Should The Fed Raise Rates?

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For seven years now, the rate The Fed sets to deter­mine the price banks pay to bor­row from it and from each other has been zero, or so close to zero that the dif­fer­ence is imma­te­r­ial. This is, his­tor­i­cally speak­ing, not nor­mal, and The Fed has a des­per­ate desire to return to what is nor­mal, which is rate a few per cent above the rate of infla­tion (see Fig­ure 1).

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About Steve Keen

I am Professor of Economics and Head of Economics, History and Politics at Kingston University London, and a long time critic of conventional economic thought. As well as attacking mainstream thought in Debunking Economics, I am also developing an alternative dynamic approach to economic modelling. The key issue I am tackling here is the prospect for a debt-deflation on the back of the enormous private debts accumulated globally, and our very low rate of inflation.
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  • Willy2

    I only look at the 3 month T-bill rate, because the FED fol­lows that rate and noth­ing else.

  • John­Smith

    What i don’t get in the dis­cus­sion about inter­est rates is why there is no dif­fer­en­ti­a­tion between the dif­fer­ent usage pos­si­bil­i­ties of loans/credit/debt? Why aren’t there dif­fer­ent inter­est rates on loans for real invest­ments, loans for real estate, loans for con­sump­tion and loans for mar­gin, etc. Cen­tral banks could then more directly reg­u­late the allo­ca­tion of money and debt.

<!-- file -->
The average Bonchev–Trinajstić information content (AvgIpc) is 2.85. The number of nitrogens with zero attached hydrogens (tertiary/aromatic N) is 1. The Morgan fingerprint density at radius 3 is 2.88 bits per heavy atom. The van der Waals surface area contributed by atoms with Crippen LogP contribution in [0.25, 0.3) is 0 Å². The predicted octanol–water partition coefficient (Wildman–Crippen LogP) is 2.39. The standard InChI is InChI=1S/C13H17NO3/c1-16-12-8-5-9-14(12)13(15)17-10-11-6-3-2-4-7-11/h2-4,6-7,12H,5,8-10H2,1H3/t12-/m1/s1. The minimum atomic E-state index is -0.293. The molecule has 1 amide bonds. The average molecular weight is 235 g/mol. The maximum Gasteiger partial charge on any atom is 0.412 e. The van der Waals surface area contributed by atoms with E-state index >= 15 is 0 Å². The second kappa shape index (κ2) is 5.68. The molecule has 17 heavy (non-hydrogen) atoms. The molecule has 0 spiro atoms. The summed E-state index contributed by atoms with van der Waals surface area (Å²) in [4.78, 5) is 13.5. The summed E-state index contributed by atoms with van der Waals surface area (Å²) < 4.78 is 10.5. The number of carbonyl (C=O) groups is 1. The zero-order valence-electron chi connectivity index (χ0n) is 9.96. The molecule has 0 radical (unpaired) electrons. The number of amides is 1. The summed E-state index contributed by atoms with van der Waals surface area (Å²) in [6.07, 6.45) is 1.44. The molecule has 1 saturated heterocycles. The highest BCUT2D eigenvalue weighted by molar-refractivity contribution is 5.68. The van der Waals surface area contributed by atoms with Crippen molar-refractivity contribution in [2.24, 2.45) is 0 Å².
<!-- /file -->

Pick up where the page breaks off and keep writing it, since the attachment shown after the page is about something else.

• Derek R

    I think it would be dif­fi­cult to enforce, John. Accoun­tants would be employed to ensure that money was nom­i­nally bor­rowed for the cheap­est pur­pose even though it would actu­ally be used for a more expen­sive pur­pose. A bit like avoid­ing Stamp Duty on house sales by trans­fer­ring the own­er­ship to a cor­po­ra­tion and then sell­ing the cor­po­ra­tion instead of the house.

  • Tim Ward

    Inter­est rates are dif­fer­ent for dif­fer­ent uses. Real estate loans are low, ~3.5–4.5% or some­thing like that. Mar­gin debt is more like 10–12%, and credit card debt can be much more, like 20% or more.

    Put your­self in the bank’s posi­tion “‘are we going to get our money back, plus ser­vic­ing? What is the secu­rity? What is the col­lat­eral? What is the depre­ci­a­tion rate? ” So high qual­ity col­lat­eral gives you a low inter­est rate, low qual­ity, (or unse­cured) gives you a high rate. And there is a time depen­dency on qual­ity, and deflation/inflation effects etc.